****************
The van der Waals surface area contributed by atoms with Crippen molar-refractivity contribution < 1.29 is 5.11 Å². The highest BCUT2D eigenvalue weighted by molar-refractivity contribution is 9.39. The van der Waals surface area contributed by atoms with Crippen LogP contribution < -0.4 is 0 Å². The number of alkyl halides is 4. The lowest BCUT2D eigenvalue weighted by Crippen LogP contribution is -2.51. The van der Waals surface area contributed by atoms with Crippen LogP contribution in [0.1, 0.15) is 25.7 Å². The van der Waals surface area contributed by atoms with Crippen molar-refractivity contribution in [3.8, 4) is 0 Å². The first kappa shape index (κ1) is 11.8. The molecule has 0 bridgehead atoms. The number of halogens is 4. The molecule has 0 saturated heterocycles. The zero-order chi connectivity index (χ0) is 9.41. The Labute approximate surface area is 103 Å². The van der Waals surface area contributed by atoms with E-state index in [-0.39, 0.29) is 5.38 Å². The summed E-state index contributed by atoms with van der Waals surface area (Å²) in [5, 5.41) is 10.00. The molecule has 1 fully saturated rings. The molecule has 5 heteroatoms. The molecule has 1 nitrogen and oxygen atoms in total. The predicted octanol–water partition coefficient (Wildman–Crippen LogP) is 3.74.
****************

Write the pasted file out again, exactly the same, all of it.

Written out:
The van der Waals surface area contributed by atoms with Crippen molar-refractivity contribution < 1.29 is 5.11 Å². The highest BCUT2D eigenvalue weighted by molar-refractivity contribution is 9.39. The van der Waals surface area contributed by atoms with Crippen LogP contribution < -0.4 is 0 Å². The number of alkyl halides is 4. The lowest BCUT2D eigenvalue weighted by Crippen LogP contribution is -2.51. The van der Waals surface area contributed by atoms with Crippen LogP contribution in [0.1, 0.15) is 25.7 Å². The van der Waals surface area contributed by atoms with Crippen molar-refractivity contribution in [3.8, 4) is 0 Å². The first kappa shape index (κ1) is 11.8. The molecule has 0 bridgehead atoms. The number of halogens is 4. The molecule has 0 saturated heterocycles. The zero-order chi connectivity index (χ0) is 9.41. The Labute approximate surface area is 103 Å². The van der Waals surface area contributed by atoms with E-state index in [-0.39, 0.29) is 5.38 Å². The summed E-state index contributed by atoms with van der Waals surface area (Å²) in [5, 5.41) is 10.00. The molecule has 1 fully saturated rings. The molecule has 5 heteroatoms. The molecule has 1 nitrogen and oxygen atoms in total. The predicted octanol–water partition coefficient (Wildman–Crippen LogP) is 3.74.